Generally speaking, the Ti element is comparatively easier to be oxidized than the Ni element at the same temperature. It can also be demonstrated by the results in Figure 16. However, Ti2Ni, Ti5Si3 and TiSi2 phases are simultaneously detected in coatings exposed at 800 °C for 50 h. During the oxidation process, only partial phases are oxidized. It can explain that the weight gain of coatings is lower than that of substrate, especially coating 4. The Ti-Si and Ti-Ni intermetallic compounds formed in coatings present better high-temperature oxidation resistance. In the coatings after oxidation tests, the TiSi phase is also detected. It may be ascribed to the reactions (3) and (4) [20]:
Ti5Si3 + Si → TiSi
Ti5Si3 + O2 → TiO2 + TiSi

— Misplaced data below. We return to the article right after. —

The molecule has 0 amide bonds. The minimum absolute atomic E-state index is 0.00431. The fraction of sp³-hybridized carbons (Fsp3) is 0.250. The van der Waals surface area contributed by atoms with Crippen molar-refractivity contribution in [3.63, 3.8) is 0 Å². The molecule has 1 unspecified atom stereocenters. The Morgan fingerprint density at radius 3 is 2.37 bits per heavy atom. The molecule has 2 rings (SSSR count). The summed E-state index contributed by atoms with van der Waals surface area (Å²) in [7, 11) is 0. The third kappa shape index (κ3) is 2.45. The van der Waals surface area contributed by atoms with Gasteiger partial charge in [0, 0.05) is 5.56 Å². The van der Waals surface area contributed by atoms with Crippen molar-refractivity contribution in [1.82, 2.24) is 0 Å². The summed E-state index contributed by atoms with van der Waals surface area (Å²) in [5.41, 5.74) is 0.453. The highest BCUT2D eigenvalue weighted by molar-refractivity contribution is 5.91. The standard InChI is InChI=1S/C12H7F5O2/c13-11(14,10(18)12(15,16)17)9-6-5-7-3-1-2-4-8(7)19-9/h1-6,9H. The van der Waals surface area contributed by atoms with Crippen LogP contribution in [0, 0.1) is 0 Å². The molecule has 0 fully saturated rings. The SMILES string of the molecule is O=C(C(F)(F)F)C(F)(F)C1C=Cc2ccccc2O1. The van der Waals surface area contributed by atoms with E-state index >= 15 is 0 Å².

Figure 16 offers the relationship between the standard Gibbs free energy (∆G0) of formation of the conceivable oxides with temperature. The thermodynamic data came from Ref. [17]. Apparently, the standard Gibbs free energy of the formation of Al2O3 oxide is more negative than others during the oxidation temperature (T = 1073 K). Under the circumstances, those with adequate contents of Ti, Al, Ni and Si, Al are apt to be preferentially oxidized at the test oxidation temperature [20]. Furthermore, the Al2O3 phase is more stable at the test temperature. The standard Gibbs free energy of formation of NiO is less negative than that of other oxides in the oxidation environment. It means that the NiO is relatively unstable and difficult to form. During the high temperature, Ti content may be oxidized to TiO and TiO2; however, only TiO2 is found in the XRD patterns. There are several reasons for this. Firstly, the standard Gibbs free energy of formation of TiO2 is more negative than that of TiO. In addition, TiO contains anion vacancy. It stands for the stability of TiO2 being relatively high and easier to be formed, and, secondly, the affinity energy of TiO2 formed by Ti and O is −54.99 eV, which is more negative than the affinity energy of TiO formed by Ti and O (−28.27 eV) [21]. With this reason, TiO2 in the practical oxidation process is generally detected compared with TiO while the monoxide is quickly oxidized to the dioxide [22]. It can be seen that the ∆G0 of TiO2 is just slightly more negative than that of SiO2 and a little more stable. Therefore, the sequential order of the oxides for Ti and Si may be uncertain.